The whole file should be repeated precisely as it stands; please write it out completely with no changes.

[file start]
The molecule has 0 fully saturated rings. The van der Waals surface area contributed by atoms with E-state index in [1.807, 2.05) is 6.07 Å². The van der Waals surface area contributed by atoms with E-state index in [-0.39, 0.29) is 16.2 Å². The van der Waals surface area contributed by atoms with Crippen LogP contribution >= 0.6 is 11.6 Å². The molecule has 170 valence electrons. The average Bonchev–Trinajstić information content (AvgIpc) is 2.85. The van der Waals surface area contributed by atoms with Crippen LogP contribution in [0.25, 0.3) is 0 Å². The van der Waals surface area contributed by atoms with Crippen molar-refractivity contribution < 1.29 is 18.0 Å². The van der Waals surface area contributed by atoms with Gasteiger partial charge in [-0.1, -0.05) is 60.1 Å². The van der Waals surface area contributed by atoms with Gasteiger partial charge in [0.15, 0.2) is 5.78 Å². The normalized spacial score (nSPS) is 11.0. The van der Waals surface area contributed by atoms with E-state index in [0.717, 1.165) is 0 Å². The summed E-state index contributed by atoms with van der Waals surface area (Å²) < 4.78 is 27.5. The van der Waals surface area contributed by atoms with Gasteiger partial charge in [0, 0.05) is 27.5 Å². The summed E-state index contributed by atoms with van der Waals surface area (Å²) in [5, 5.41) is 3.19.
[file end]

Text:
The molecule has 0 fully saturated rings. The van der Waals surface area contributed by atoms with E-state index in [1.807, 2.05) is 6.07 Å². The van der Waals surface area contributed by atoms with E-state index in [-0.39, 0.29) is 16.2 Å². The van der Waals surface area contributed by atoms with Crippen LogP contribution >= 0.6 is 11.6 Å². The molecule has 170 valence electrons. The average Bonchev–Trinajstić information content (AvgIpc) is 2.85. The van der Waals surface area contributed by atoms with Crippen LogP contribution in [0.25, 0.3) is 0 Å². The van der Waals surface area contributed by atoms with Crippen molar-refractivity contribution < 1.29 is 18.0 Å². The van der Waals surface area contributed by atoms with Gasteiger partial charge in [-0.1, -0.05) is 60.1 Å². The van der Waals surface area contributed by atoms with Gasteiger partial charge in [0.15, 0.2) is 5.78 Å². The normalized spacial score (nSPS) is 11.0. The van der Waals surface area contributed by atoms with E-state index in [0.717, 1.165) is 0 Å². The summed E-state index contributed by atoms with van der Waals surface area (Å²) < 4.78 is 27.5. The van der Waals surface area contributed by atoms with Gasteiger partial charge in [0, 0.05) is 27.5 Å². The summed E-state index contributed by atoms with van der Waals surface area (Å²) in [5, 5.41) is 3.19.